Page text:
Imfinzi Improves Survival, Time to Progression in LS-SCLC

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Some patients with limited-stage small cell lung cancer experienced overall survival benefits and progression-free survival via treatment with Imfinzi.

Illustration of a doctor next to a pair of lungs.

Patients with limited-stage small cell lung cancer may have improved survival when receiving Imfinzi.

Imfinzi (durvalumab) has reportedly demonstrated “a significantly significant and clinically meaningful improvement” in prolonging survival and time until disease progression among some patients with small cell lung cancer, according to an announcement from AstraZeneca, the drug’s manufacturer.

High-level results from the phase 3 ADRIATIC trial show that treatment with Imfinzi resulted in improvements in the trial’s two primary endpoints (the results measured at the end of a study to see if a treatment works). The endpoints included overall survival (the time a patient lives following treatment, regardless of disease status) and progression-free survival (the time a patient lives without their disease spreading or worsening).

The endpoints were measured in patients with limited-stage small cell lung cancer (LS-SCLC) who had not progressed after concurrent chemoradiotherapy when compared to patients treated with placebo following concurrent chemoradiotherapy.

Data from ADRIATIC will be presented at an upcoming medical meeting and shared with regulatory authorities, stated the manufacturer, which also noted that no new safety signals were identified for Imfinzi.

Small cell lung cancer is a relatively rare and aggressive form of lung cancer, and approximately 15% to 30% of patients with LS-SCLC will still be alive five years after receiving a diagnosis of the disease, according to AstraZeneca, which touted Imfinzi as the first immunotherapy to show a survival benefit in this setting in a global phase 3 trial.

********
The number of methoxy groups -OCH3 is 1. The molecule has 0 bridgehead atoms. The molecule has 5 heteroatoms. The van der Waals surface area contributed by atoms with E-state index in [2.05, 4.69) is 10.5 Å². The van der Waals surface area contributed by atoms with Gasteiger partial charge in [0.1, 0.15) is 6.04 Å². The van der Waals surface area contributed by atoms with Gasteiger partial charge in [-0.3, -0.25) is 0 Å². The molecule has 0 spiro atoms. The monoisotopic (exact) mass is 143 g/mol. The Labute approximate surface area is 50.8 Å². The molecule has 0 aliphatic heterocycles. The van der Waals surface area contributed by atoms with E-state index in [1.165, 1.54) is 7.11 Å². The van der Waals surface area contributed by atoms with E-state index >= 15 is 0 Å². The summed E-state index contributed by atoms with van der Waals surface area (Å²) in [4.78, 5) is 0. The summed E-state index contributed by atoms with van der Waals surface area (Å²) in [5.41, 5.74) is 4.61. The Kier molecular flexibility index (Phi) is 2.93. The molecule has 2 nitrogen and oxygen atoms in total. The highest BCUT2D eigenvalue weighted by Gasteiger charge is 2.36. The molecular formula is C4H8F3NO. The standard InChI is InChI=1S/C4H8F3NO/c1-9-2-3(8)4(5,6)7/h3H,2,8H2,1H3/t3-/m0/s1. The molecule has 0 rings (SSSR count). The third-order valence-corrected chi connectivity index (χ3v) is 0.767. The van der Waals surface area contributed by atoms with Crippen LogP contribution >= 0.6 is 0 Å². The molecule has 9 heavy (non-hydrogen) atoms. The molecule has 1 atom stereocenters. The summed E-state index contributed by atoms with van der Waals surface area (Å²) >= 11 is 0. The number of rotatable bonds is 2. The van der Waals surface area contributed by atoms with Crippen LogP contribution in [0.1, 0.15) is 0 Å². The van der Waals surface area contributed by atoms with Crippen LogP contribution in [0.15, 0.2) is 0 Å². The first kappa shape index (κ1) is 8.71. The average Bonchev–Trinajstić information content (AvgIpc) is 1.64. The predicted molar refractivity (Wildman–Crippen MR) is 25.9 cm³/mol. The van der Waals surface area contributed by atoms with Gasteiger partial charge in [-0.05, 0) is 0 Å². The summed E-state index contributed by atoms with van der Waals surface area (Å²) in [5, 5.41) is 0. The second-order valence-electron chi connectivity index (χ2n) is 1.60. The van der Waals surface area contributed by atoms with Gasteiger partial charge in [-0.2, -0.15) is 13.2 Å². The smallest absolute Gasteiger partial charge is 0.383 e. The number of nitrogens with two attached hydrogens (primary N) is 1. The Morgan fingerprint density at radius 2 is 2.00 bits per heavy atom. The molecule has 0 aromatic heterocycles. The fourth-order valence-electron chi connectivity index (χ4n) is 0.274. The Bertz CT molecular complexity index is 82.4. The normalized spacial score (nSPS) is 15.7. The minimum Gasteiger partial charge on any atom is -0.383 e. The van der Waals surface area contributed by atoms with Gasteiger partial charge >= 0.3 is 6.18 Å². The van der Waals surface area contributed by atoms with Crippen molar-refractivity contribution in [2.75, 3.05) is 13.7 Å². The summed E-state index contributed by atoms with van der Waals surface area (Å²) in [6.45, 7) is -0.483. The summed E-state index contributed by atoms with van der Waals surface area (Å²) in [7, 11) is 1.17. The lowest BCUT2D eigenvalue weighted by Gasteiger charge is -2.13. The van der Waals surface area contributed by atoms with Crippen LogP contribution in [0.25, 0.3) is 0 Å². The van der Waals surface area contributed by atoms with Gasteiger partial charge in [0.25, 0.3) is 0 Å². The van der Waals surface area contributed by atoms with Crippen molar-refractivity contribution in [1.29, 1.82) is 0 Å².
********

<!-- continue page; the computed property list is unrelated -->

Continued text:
“Many patients treated for limited-stage small cell lung cancer face disease recurrence and the standard of care has remained unchanged for decades. ADRIATIC is the first global Phase III immunotherapy trial to deliver significant, clinically meaningful improvement in survival in this setting, marking a breakthrough for patients with this devastating disease,” stated Suresh Senan, professor of clinical experimental radiotherapy at the Amsterdam University Medical Center, The Netherlands, and principal investigator in the trial, in the news release.

“These exciting results build on the transformative efficacy of Imfinzi in extensive-stage small cell lung cancer and demonstrate the potential to bring a curative-intent immunotherapy treatment to this earlier-stage setting of small cell lung cancer for the first time,” added Susan Galbraith, executive vice president, Oncology R&D, for AstraZeneca, in the news release.

Imfinzi, AstraZeneca noted, has been approved by the Food and Drug Administration (FDA) for the treatment of extensive-stage small cell lung cancer.

In the ADRITATIC trial, standalone Imfinzi and Imfinzi plus Imjudo (tremelimumab) are being evaluated against placebo in 730 patients with LS-SCLC whose disease did not progress after concurrent chemoradiotherapy. Patients in the experimental cohorts receive 1,500 milligrams of Imfinzi with or without 75 milligrams of Imjudo every four weeks for up to four cycles, followed by Imfinzi every four weeks for up to 24 months.

“[Imfinzi] is another useful drug that comes into our arsenal for small cell lung cancer, so it's always exciting when we get new drugs,” Dr. Jorge Gomez, medical director of the thoracic oncology program at Mount Sinai Hospital in New York City, said in a 2020 interview with CURE®. “Small cell lung cancer has been a cancer where for many years we have not been able to find new drugs. (Immunotherapy drugs known as checkpoint inhibitors are) really the first group of drugs to improve survival in 25 to 30 years.”

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